Trigger warning: references to sexual violence and strong language.
I would like to state that what you did to me was in no way consensual. I would like to state it in the privacy of my mind because the world around me has drawn sharp lines around the word ‘rape’ and I am now less fearful of men assaulting me than I am of women not believing me.
I want to scream ‘me too, me too, me too’! But when I wrote it on a Facebook status, you had the audacity to like my post. It angers me that you would do that, but it infuriates me to know that you are absolutely oblivious to what you did to me.
I let you into my home in October of 2016. Not because I trusted you, not because you were my friend, but because you were dating a girl who I mistook for a friend. I can never forgive myself for that. I can’t forgive myself for thinking any of it is my fault.
I look back at the incident now and I keep thinking of all the things I could have done differently. Perhaps, I shouldn’t have locked the door. Perhaps, I shouldn’t have had so much to drink. Perhaps, I shouldn’t have agreed to smoke one last joint before bed.
The problem with being so drunk that you blackout is that you are not a functioning human being. I am not myself. Actually, I am far from any version of myself I have ever been. I cannot frame sentences, I keep fading in and out of consciousness, my limbs feel like iron pillars. I am a mix between a zombie and a doll.
You knew this. You pulled at me the way one pulls at the strings of a puppet. I had known bad sex, sure. But I had never known violation of consent before I met you. The worst part is I cannot remember if I said no, all I remember is being too tired to move. Any energy I had left all went into the first few shoves.
You entered my home, and then took advantage of me when I was barely conscious. You put your penis inside me and left marks and bruises on my body. I lied to myself about it for months. I convinced myself that I was the culprit, not the victim – that I was the girl who slept with her friend’s boyfriend.
It came back to me, though eventually. I bet you thought I would never remember. And I didn’t, for a long time. Until I did. I remember your sick fingers down my throat and I remember how I was too exhausted to scream. I woke up and you were inside me. I fell asleep and you were still inside me.
Your girlfriend, my ‘friend’ – I apologised to her. Of course, I assumed it was all my fault. That I must have, as usual, gotten far too drunk and slept with you. The two of you ruined my life and I no longer feel sorry for her because she knew exactly the kind of person you were and she let you into MY home where you raped me.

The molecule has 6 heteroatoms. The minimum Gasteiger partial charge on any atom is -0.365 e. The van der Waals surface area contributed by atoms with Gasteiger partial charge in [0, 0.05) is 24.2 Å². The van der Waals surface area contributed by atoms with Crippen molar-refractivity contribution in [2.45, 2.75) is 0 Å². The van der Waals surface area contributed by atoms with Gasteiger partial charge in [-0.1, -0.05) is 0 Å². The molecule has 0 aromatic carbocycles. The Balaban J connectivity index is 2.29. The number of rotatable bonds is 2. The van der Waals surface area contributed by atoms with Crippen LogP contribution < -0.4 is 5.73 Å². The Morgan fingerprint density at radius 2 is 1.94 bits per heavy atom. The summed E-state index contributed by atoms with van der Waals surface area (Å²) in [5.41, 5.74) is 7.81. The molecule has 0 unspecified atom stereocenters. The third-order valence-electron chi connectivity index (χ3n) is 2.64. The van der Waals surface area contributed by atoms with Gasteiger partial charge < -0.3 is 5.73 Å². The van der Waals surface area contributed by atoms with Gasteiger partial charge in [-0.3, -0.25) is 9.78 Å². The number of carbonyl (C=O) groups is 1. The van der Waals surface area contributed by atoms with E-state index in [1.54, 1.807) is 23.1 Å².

The university told my parents I was promiscuous and that my abuse of alcohol led me to be frivolous with men. Some of the greatest people I have ever known have been boys and none of them felt the need to insert themselves into me when my eyes were closed. I left university after that. Now, I’m in a better place and happier. But I cannot ever see your face again.
I didn’t stand a chance when it came to justice. I was never going to get any.
Why didn’t I complain? A bunch of reasons. First of all, I had zero credibility – I was drunk to the point of having blacked out. People are so terrified of the truth, they would have twisted my truth into a lie. I couldn’t let that happen.
The one thing that I knew for sure was that no one else would be given the power to silence me. At that time, I thought the only way to avoid being silenced is to never speak in the first place.
Second, I had no faith in the administration of that college. You’re a politician’s son, you come from a moneyed family and a reputation to which I wish I’d given more heed to. You did things over and over again and got away with it every time. I didn’t stand a chance when it came to justice. I was never going to get any.
And last, I felt as though a part of me had been ripped out. I didn’t think I would ever recover. I didn’t want you to suffer. I just wanted my own pain to stop. I’ll never forget how many people believed that the sex was consensual. My friends, my family – they all assumed it was just another one of my alcohol-induced antics.
Why am I taking this up now? Because once again, I am tired. But this time, I’m going to speak. I’m going to speak so that everyone knows what you did to me that night. I’m going to speak so I never convince myself that you didn’t happen. You did. I’ve always known it, and now the whole world does too.
Featured Image Credit: Ignatian Spirituality